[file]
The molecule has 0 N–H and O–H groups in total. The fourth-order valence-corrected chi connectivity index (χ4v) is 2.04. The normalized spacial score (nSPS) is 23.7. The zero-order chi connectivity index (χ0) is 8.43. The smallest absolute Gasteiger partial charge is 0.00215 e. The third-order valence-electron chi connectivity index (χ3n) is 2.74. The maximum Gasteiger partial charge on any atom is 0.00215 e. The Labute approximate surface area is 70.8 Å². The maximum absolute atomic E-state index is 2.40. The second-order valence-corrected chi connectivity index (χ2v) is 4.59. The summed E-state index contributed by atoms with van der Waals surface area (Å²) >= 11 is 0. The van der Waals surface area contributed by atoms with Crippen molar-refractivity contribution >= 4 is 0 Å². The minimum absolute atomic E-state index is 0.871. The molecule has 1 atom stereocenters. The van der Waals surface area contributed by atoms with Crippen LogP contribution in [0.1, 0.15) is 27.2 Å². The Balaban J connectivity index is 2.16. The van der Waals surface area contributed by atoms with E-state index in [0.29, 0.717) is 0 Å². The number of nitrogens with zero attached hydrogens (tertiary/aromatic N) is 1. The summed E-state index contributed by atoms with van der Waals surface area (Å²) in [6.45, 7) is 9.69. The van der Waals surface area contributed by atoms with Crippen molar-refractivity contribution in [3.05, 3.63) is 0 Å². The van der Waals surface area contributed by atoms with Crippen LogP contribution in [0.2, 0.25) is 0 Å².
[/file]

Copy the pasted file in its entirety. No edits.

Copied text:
The molecule has 0 N–H and O–H groups in total. The fourth-order valence-corrected chi connectivity index (χ4v) is 2.04. The normalized spacial score (nSPS) is 23.7. The zero-order chi connectivity index (χ0) is 8.43. The smallest absolute Gasteiger partial charge is 0.00215 e. The third-order valence-electron chi connectivity index (χ3n) is 2.74. The maximum Gasteiger partial charge on any atom is 0.00215 e. The Labute approximate surface area is 70.8 Å². The maximum absolute atomic E-state index is 2.40. The second-order valence-corrected chi connectivity index (χ2v) is 4.59. The summed E-state index contributed by atoms with van der Waals surface area (Å²) >= 11 is 0. The van der Waals surface area contributed by atoms with Crippen molar-refractivity contribution >= 4 is 0 Å². The minimum absolute atomic E-state index is 0.871. The molecule has 1 atom stereocenters. The van der Waals surface area contributed by atoms with Crippen LogP contribution in [0.1, 0.15) is 27.2 Å². The Balaban J connectivity index is 2.16. The van der Waals surface area contributed by atoms with E-state index in [0.29, 0.717) is 0 Å². The number of nitrogens with zero attached hydrogens (tertiary/aromatic N) is 1. The summed E-state index contributed by atoms with van der Waals surface area (Å²) in [6.45, 7) is 9.69. The van der Waals surface area contributed by atoms with Crippen molar-refractivity contribution in [3.05, 3.63) is 0 Å². The van der Waals surface area contributed by atoms with Crippen LogP contribution in [0.2, 0.25) is 0 Å².